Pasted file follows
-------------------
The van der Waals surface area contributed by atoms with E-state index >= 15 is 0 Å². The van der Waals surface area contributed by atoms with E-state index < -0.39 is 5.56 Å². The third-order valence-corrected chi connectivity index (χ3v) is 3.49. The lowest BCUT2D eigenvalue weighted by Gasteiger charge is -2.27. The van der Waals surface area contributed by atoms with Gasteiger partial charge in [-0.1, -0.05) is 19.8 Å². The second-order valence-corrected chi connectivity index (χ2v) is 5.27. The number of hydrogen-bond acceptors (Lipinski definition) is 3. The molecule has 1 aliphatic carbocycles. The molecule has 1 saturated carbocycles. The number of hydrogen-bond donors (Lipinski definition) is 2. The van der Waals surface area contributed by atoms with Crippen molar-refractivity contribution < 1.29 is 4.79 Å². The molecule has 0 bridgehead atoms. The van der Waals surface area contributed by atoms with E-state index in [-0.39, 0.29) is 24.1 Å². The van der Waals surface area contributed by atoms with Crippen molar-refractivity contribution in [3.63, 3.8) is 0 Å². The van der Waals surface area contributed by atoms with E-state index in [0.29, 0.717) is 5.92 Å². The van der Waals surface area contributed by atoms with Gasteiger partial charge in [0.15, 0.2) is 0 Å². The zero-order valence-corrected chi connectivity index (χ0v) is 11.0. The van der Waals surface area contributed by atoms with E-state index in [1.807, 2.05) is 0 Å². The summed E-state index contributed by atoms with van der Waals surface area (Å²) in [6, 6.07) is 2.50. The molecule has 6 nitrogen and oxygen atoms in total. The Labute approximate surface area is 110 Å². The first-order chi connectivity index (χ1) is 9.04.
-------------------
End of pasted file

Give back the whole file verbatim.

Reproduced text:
The van der Waals surface area contributed by atoms with E-state index >= 15 is 0 Å². The van der Waals surface area contributed by atoms with E-state index < -0.39 is 5.56 Å². The third-order valence-corrected chi connectivity index (χ3v) is 3.49. The lowest BCUT2D eigenvalue weighted by Gasteiger charge is -2.27. The van der Waals surface area contributed by atoms with Gasteiger partial charge in [-0.1, -0.05) is 19.8 Å². The second-order valence-corrected chi connectivity index (χ2v) is 5.27. The number of hydrogen-bond acceptors (Lipinski definition) is 3. The molecule has 1 aliphatic carbocycles. The molecule has 1 saturated carbocycles. The number of hydrogen-bond donors (Lipinski definition) is 2. The van der Waals surface area contributed by atoms with Crippen molar-refractivity contribution < 1.29 is 4.79 Å². The molecule has 0 bridgehead atoms. The van der Waals surface area contributed by atoms with E-state index in [-0.39, 0.29) is 24.1 Å². The van der Waals surface area contributed by atoms with Crippen molar-refractivity contribution in [3.63, 3.8) is 0 Å². The van der Waals surface area contributed by atoms with E-state index in [0.29, 0.717) is 5.92 Å². The van der Waals surface area contributed by atoms with Gasteiger partial charge in [0.15, 0.2) is 0 Å². The zero-order valence-corrected chi connectivity index (χ0v) is 11.0. The van der Waals surface area contributed by atoms with E-state index in [1.807, 2.05) is 0 Å². The summed E-state index contributed by atoms with van der Waals surface area (Å²) in [6, 6.07) is 2.50. The molecule has 6 nitrogen and oxygen atoms in total. The Labute approximate surface area is 110 Å². The first-order chi connectivity index (χ1) is 9.04.